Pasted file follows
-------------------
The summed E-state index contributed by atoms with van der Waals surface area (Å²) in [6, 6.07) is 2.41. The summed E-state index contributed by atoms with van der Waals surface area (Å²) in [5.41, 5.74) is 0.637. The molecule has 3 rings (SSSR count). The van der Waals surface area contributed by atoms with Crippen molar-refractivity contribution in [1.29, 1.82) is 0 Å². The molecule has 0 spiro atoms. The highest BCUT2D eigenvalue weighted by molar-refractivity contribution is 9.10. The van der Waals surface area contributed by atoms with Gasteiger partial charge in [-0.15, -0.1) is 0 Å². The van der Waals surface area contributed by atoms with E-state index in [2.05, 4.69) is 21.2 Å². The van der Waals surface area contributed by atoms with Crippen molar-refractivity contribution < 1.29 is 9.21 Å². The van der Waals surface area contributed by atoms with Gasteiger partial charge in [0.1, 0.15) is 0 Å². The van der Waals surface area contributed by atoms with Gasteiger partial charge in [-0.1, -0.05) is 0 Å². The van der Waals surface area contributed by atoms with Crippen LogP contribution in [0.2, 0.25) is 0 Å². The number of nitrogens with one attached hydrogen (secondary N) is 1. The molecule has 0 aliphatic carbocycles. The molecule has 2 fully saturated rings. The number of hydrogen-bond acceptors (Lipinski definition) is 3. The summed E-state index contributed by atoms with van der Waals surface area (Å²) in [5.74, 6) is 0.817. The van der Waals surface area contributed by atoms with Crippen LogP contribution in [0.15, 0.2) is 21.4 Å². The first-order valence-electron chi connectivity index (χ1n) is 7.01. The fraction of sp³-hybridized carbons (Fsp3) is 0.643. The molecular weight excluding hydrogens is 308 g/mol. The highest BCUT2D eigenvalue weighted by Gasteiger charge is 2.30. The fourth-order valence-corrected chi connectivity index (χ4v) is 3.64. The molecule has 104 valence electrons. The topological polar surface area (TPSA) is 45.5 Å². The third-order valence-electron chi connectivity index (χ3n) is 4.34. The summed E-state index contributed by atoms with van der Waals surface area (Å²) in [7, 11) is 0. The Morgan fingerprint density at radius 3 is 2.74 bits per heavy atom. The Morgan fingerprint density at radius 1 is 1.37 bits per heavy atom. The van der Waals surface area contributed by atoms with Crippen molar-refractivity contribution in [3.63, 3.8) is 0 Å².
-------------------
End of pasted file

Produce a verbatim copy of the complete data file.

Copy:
The summed E-state index contributed by atoms with van der Waals surface area (Å²) in [6, 6.07) is 2.41. The summed E-state index contributed by atoms with van der Waals surface area (Å²) in [5.41, 5.74) is 0.637. The molecule has 3 rings (SSSR count). The van der Waals surface area contributed by atoms with Crippen molar-refractivity contribution in [1.29, 1.82) is 0 Å². The molecule has 0 spiro atoms. The highest BCUT2D eigenvalue weighted by molar-refractivity contribution is 9.10. The van der Waals surface area contributed by atoms with Gasteiger partial charge in [-0.15, -0.1) is 0 Å². The van der Waals surface area contributed by atoms with E-state index in [2.05, 4.69) is 21.2 Å². The van der Waals surface area contributed by atoms with Crippen molar-refractivity contribution < 1.29 is 9.21 Å². The van der Waals surface area contributed by atoms with Gasteiger partial charge in [0.1, 0.15) is 0 Å². The van der Waals surface area contributed by atoms with Gasteiger partial charge in [-0.1, -0.05) is 0 Å². The van der Waals surface area contributed by atoms with Crippen LogP contribution in [0.2, 0.25) is 0 Å². The number of nitrogens with one attached hydrogen (secondary N) is 1. The molecule has 0 aliphatic carbocycles. The molecule has 2 fully saturated rings. The number of hydrogen-bond acceptors (Lipinski definition) is 3. The summed E-state index contributed by atoms with van der Waals surface area (Å²) in [5.74, 6) is 0.817. The van der Waals surface area contributed by atoms with Crippen LogP contribution in [0.15, 0.2) is 21.4 Å². The first-order valence-electron chi connectivity index (χ1n) is 7.01. The fraction of sp³-hybridized carbons (Fsp3) is 0.643. The molecular weight excluding hydrogens is 308 g/mol. The highest BCUT2D eigenvalue weighted by Gasteiger charge is 2.30. The fourth-order valence-corrected chi connectivity index (χ4v) is 3.64. The molecule has 104 valence electrons. The topological polar surface area (TPSA) is 45.5 Å². The third-order valence-electron chi connectivity index (χ3n) is 4.34. The summed E-state index contributed by atoms with van der Waals surface area (Å²) in [7, 11) is 0. The Morgan fingerprint density at radius 3 is 2.74 bits per heavy atom. The Morgan fingerprint density at radius 1 is 1.37 bits per heavy atom. The van der Waals surface area contributed by atoms with Crippen molar-refractivity contribution in [3.63, 3.8) is 0 Å².